Today, 23 April, is St George’s Day – a day in which England’s patron saint (St George) is remembered on the anniversary of his death. Whenever St George is mentioned, it’s common to think of the legendary battle he is said to have had with the dragon that ate humans. To mark the day here at Chloe May Writes, lets take a look at the dragons that continue to roam our planet today… and they’re not all reptiles either!Continue reading “St George’s Day: The dragons that live among us”
Our world is filled with so many wonderful things and, of course, one of them is the marvellous colours that can be found in our oceans, rainforests, countrysides, and beyond. From using them to attract a mate to brandishing them as a warning to rivals, there are lots of reasons why animals are the colours they are. But, how can some be so vibrant and what about the creatures that have the ability to change the colour of their skin altogether?Continue reading “Ever changing colours: unravelling the wild’s most vibrant mysteries”
We all know that bees are incredibly important when it comes to the survival of our planet and the way in which we live. But, do you know why they’re so crucial?Continue reading “Bees: the power of the pollinator”
On 13 March 2021, the Earth’s Moon will enter a new lunar phase known as a new Moon. We, as humans, traditionally go to bed whilst the Moon is in the sky but what affect does this famous satellite have on our planet’s wildlife?Continue reading “Approaching a new Moon: how does the Earth’s Moon affect wildlife?”
Whenever you see a group of the same species gathered together at any one time, there is a usually a specific name used to describe them. You are probably already familiar with a flock of sheep, a herd of elephants, and a pack of wolves, but what about the rest of the wonderful species we share this planet with?
Let’s explore some of the more weird and wonderful collective group names, as well as try to decode why they may have been given these names in the first place.Continue reading “Collective animal names: how many do you know?”
Today, 12 February, marks the beginning of Chinese New Year (2021), which celebrates the Year of the Ox – an animal that symbolises strength, loyalty, and determination.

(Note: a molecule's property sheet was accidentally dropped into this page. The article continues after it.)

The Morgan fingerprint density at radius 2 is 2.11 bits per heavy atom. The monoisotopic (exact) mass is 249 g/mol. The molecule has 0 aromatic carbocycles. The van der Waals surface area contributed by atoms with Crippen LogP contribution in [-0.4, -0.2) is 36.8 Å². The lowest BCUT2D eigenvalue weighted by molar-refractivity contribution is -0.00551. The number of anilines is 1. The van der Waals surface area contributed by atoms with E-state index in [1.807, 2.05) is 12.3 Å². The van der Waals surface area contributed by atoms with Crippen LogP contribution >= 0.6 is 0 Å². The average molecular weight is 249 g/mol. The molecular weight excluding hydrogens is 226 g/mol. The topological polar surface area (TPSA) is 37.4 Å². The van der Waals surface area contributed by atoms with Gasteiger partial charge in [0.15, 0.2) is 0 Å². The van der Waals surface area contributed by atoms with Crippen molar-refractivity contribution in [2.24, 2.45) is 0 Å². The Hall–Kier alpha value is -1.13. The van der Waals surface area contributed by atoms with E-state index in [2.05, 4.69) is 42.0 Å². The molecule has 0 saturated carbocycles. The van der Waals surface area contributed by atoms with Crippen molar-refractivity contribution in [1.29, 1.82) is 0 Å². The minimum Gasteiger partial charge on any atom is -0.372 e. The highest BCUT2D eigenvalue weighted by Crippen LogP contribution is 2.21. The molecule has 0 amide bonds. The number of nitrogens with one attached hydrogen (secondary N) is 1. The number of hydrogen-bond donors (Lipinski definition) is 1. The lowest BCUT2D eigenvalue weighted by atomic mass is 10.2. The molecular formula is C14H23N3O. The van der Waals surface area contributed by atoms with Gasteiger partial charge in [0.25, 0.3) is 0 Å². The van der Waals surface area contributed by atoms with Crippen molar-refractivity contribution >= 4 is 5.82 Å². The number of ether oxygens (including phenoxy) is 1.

The Chinese zodiac is divided into 12 blocks (also known as houses), each representing one year. Each Chinese New Year is assigned one of 12 animals, which have their own traits and characteristics. Your Chinese zodiac sign depends on when you were born according to the Chinese lunar calendar, which may differ if you were born between 21 January and 20 February (as the new year moves between these dates).Continue reading “Chinese New Year: the animals of the zodiac”
Today marks the beginning of this year’s RSPB Big Garden Bird Watch.
Over the next three days (until Sunday 31 January 2021), the Royal Society for the Protection of Birds are encouraging people across England, Wales, and Scotland to spend just one hour counting the birds they spot in their garden, from their balcony, or in their local park. So grab yourself a cuppa, as well as maybe a notepad, pen, and some binoculars (if you have them) and make yourself comfy!
Here are just a few of the birds you might see this weekend:Continue reading “Get involved: RSPB’s Big Garden Bird Watch has begun!”
Earlier this month, it was revealed that the use of a pesticide, which had been banned for outdoor use in the EU and the UK since 2018, has been authorised for emergency use in England.
The pesticide, which contains a chemical called thiamethoxam, was banned because it can kill bees. However, it has been permitted for emergency use because of a virus threatening the production of sugar.Continue reading “UK approves EU-banned pesticide, which can be fatal for bees”
Approximately 65 million people from around the world fought in the First World War. But did you know that more than 16 million animals had also served by the time the war came to an end on the 11 November 1918?
“For your tomorrow,
We gave our today.”
By John Maxwell Edmonds
Did you know that giraffe have the highest blood pressure of any animal on the planet?
It can measure 280/180 mm Hg, which is twice that usually found in people, and their hearts can beat up to 170 times per minute. Just think how strong their heart must have to beat in order for blood to reach the top of their heads!
Today, 29 September, is World Heart Day. To celebrate, here are five other fascinating facts about hearts within the animal kingdom.Continue reading “World Heart Day – fascinating facts about the hearts of the animal kingdom!”